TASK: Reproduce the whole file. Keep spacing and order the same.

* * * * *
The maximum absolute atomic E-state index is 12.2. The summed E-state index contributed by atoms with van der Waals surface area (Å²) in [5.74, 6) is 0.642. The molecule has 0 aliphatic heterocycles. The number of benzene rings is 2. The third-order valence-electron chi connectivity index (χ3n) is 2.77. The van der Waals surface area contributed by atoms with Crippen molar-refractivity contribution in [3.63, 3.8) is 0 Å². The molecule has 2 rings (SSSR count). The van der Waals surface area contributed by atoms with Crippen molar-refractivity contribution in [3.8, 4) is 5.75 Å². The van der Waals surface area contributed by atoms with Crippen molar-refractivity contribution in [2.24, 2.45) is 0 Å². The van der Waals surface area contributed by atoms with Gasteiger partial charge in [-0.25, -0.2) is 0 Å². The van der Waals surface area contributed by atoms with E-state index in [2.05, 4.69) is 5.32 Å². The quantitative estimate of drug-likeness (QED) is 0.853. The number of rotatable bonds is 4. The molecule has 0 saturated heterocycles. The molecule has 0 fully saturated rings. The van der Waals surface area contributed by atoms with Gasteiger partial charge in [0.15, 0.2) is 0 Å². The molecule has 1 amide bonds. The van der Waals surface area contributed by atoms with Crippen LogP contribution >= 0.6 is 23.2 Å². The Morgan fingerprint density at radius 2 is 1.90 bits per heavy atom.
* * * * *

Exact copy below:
The maximum absolute atomic E-state index is 12.2. The summed E-state index contributed by atoms with van der Waals surface area (Å²) in [5.74, 6) is 0.642. The molecule has 0 aliphatic heterocycles. The number of benzene rings is 2. The third-order valence-electron chi connectivity index (χ3n) is 2.77. The van der Waals surface area contributed by atoms with Crippen molar-refractivity contribution in [3.63, 3.8) is 0 Å². The molecule has 2 rings (SSSR count). The van der Waals surface area contributed by atoms with Crippen molar-refractivity contribution in [3.8, 4) is 5.75 Å². The van der Waals surface area contributed by atoms with Crippen molar-refractivity contribution in [2.24, 2.45) is 0 Å². The van der Waals surface area contributed by atoms with Gasteiger partial charge in [-0.25, -0.2) is 0 Å². The van der Waals surface area contributed by atoms with E-state index in [2.05, 4.69) is 5.32 Å². The quantitative estimate of drug-likeness (QED) is 0.853. The number of rotatable bonds is 4. The molecule has 0 saturated heterocycles. The molecule has 0 fully saturated rings. The van der Waals surface area contributed by atoms with Gasteiger partial charge in [0.15, 0.2) is 0 Å². The molecule has 1 amide bonds. The van der Waals surface area contributed by atoms with Crippen LogP contribution >= 0.6 is 23.2 Å². The Morgan fingerprint density at radius 2 is 1.90 bits per heavy atom.